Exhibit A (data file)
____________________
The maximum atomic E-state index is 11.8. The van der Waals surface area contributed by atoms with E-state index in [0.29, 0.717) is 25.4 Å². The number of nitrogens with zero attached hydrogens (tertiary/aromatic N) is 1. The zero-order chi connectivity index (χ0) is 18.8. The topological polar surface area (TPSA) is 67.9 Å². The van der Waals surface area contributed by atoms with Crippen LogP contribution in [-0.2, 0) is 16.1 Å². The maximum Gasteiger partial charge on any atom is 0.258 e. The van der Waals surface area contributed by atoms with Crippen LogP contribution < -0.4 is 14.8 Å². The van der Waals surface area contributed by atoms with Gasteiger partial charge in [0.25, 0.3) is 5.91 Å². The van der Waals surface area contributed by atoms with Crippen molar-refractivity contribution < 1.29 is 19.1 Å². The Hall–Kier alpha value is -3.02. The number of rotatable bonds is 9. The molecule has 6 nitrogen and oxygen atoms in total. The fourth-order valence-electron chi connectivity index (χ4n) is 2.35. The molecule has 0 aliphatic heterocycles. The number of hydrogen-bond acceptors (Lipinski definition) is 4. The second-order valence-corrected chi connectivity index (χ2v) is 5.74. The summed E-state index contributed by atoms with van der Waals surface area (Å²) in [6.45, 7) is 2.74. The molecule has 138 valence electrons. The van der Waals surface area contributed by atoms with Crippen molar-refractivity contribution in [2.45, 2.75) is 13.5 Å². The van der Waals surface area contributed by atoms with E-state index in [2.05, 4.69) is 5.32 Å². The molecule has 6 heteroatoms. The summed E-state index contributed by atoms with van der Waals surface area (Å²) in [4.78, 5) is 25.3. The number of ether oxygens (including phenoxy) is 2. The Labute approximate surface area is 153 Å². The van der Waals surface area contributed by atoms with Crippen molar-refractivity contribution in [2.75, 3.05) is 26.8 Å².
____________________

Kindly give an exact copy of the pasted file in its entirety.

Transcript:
The maximum atomic E-state index is 11.8. The van der Waals surface area contributed by atoms with E-state index in [0.29, 0.717) is 25.4 Å². The number of nitrogens with zero attached hydrogens (tertiary/aromatic N) is 1. The zero-order chi connectivity index (χ0) is 18.8. The topological polar surface area (TPSA) is 67.9 Å². The van der Waals surface area contributed by atoms with Crippen LogP contribution in [-0.2, 0) is 16.1 Å². The maximum Gasteiger partial charge on any atom is 0.258 e. The van der Waals surface area contributed by atoms with Crippen LogP contribution < -0.4 is 14.8 Å². The van der Waals surface area contributed by atoms with Gasteiger partial charge in [0.25, 0.3) is 5.91 Å². The van der Waals surface area contributed by atoms with Crippen molar-refractivity contribution < 1.29 is 19.1 Å². The Hall–Kier alpha value is -3.02. The number of rotatable bonds is 9. The molecule has 6 nitrogen and oxygen atoms in total. The fourth-order valence-electron chi connectivity index (χ4n) is 2.35. The molecule has 0 aliphatic heterocycles. The number of hydrogen-bond acceptors (Lipinski definition) is 4. The second-order valence-corrected chi connectivity index (χ2v) is 5.74. The summed E-state index contributed by atoms with van der Waals surface area (Å²) in [6.45, 7) is 2.74. The molecule has 138 valence electrons. The van der Waals surface area contributed by atoms with Crippen molar-refractivity contribution in [2.45, 2.75) is 13.5 Å². The van der Waals surface area contributed by atoms with E-state index in [2.05, 4.69) is 5.32 Å². The molecule has 6 heteroatoms. The summed E-state index contributed by atoms with van der Waals surface area (Å²) in [4.78, 5) is 25.3. The number of ether oxygens (including phenoxy) is 2. The Labute approximate surface area is 153 Å². The van der Waals surface area contributed by atoms with Crippen molar-refractivity contribution in [2.75, 3.05) is 26.8 Å².